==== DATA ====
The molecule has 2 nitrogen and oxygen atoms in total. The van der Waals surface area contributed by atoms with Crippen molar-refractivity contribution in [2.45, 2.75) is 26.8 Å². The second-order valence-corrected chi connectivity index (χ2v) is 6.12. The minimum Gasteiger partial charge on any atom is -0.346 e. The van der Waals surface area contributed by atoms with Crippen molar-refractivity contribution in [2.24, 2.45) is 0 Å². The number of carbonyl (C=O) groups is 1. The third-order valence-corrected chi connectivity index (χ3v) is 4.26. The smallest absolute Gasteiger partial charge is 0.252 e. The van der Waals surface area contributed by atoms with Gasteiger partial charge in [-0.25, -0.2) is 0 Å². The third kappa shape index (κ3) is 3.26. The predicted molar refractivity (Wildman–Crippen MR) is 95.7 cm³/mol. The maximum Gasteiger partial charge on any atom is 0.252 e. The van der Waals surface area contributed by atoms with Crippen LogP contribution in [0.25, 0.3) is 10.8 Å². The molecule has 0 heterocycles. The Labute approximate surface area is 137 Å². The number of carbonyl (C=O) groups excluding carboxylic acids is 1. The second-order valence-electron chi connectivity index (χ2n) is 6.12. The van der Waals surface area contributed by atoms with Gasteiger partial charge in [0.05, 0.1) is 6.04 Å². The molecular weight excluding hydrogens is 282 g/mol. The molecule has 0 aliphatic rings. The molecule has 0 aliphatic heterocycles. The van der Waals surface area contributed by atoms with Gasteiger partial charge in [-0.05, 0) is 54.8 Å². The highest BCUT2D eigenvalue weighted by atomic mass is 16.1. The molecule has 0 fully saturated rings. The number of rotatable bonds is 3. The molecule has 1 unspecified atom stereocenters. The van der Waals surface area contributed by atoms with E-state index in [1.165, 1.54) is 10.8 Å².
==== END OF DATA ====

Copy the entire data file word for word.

The molecule has 2 nitrogen and oxygen atoms in total. The van der Waals surface area contributed by atoms with Crippen molar-refractivity contribution in [2.45, 2.75) is 26.8 Å². The second-order valence-corrected chi connectivity index (χ2v) is 6.12. The minimum Gasteiger partial charge on any atom is -0.346 e. The van der Waals surface area contributed by atoms with Crippen molar-refractivity contribution in [2.24, 2.45) is 0 Å². The number of carbonyl (C=O) groups is 1. The third-order valence-corrected chi connectivity index (χ3v) is 4.26. The smallest absolute Gasteiger partial charge is 0.252 e. The van der Waals surface area contributed by atoms with Gasteiger partial charge in [-0.25, -0.2) is 0 Å². The third kappa shape index (κ3) is 3.26. The predicted molar refractivity (Wildman–Crippen MR) is 95.7 cm³/mol. The maximum Gasteiger partial charge on any atom is 0.252 e. The van der Waals surface area contributed by atoms with Crippen LogP contribution in [0.25, 0.3) is 10.8 Å². The molecule has 0 heterocycles. The Labute approximate surface area is 137 Å². The number of carbonyl (C=O) groups excluding carboxylic acids is 1. The second-order valence-electron chi connectivity index (χ2n) is 6.12. The van der Waals surface area contributed by atoms with Gasteiger partial charge in [0.05, 0.1) is 6.04 Å². The molecular weight excluding hydrogens is 282 g/mol. The molecule has 0 aliphatic rings. The molecule has 0 aliphatic heterocycles. The van der Waals surface area contributed by atoms with Gasteiger partial charge in [-0.05, 0) is 54.8 Å². The highest BCUT2D eigenvalue weighted by atomic mass is 16.1. The molecule has 0 fully saturated rings. The number of rotatable bonds is 3. The molecule has 1 unspecified atom stereocenters. The van der Waals surface area contributed by atoms with E-state index in [1.165, 1.54) is 10.8 Å².